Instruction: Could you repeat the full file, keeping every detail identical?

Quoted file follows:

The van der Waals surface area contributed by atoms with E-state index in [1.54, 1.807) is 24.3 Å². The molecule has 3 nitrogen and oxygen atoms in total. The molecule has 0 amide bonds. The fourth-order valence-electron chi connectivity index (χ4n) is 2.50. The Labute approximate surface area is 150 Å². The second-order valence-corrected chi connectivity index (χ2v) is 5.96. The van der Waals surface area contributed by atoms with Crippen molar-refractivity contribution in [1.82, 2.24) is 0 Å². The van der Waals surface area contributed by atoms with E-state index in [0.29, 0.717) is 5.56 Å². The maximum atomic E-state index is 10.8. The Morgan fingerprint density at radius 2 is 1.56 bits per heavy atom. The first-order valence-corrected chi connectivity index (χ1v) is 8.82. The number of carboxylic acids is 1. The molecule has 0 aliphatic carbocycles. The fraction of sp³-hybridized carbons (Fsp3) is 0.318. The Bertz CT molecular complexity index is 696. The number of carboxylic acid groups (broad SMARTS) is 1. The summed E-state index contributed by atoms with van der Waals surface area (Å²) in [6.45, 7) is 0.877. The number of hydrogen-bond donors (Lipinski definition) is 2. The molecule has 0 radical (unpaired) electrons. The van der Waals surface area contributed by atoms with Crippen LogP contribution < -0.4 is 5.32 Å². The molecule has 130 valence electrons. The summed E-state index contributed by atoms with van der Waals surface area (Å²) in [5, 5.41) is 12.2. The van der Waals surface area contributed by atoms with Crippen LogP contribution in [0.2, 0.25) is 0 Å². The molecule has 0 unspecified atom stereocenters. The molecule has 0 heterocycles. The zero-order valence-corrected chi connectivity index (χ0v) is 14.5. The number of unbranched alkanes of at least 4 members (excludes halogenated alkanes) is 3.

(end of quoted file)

The van der Waals surface area contributed by atoms with E-state index in [1.54, 1.807) is 24.3 Å². The molecule has 3 nitrogen and oxygen atoms in total. The molecule has 0 amide bonds. The fourth-order valence-electron chi connectivity index (χ4n) is 2.50. The Labute approximate surface area is 150 Å². The second-order valence-corrected chi connectivity index (χ2v) is 5.96. The van der Waals surface area contributed by atoms with Crippen molar-refractivity contribution in [1.82, 2.24) is 0 Å². The van der Waals surface area contributed by atoms with E-state index in [0.29, 0.717) is 5.56 Å². The maximum atomic E-state index is 10.8. The Morgan fingerprint density at radius 2 is 1.56 bits per heavy atom. The first-order valence-corrected chi connectivity index (χ1v) is 8.82. The number of carboxylic acids is 1. The molecule has 0 aliphatic carbocycles. The fraction of sp³-hybridized carbons (Fsp3) is 0.318. The Bertz CT molecular complexity index is 696. The number of carboxylic acid groups (broad SMARTS) is 1. The summed E-state index contributed by atoms with van der Waals surface area (Å²) in [6.45, 7) is 0.877. The number of hydrogen-bond donors (Lipinski definition) is 2. The molecule has 0 radical (unpaired) electrons. The van der Waals surface area contributed by atoms with Crippen LogP contribution < -0.4 is 5.32 Å². The molecule has 130 valence electrons. The summed E-state index contributed by atoms with van der Waals surface area (Å²) in [5, 5.41) is 12.2. The van der Waals surface area contributed by atoms with Crippen LogP contribution in [0.2, 0.25) is 0 Å². The molecule has 0 unspecified atom stereocenters. The molecule has 0 heterocycles. The zero-order valence-corrected chi connectivity index (χ0v) is 14.5. The number of unbranched alkanes of at least 4 members (excludes halogenated alkanes) is 3.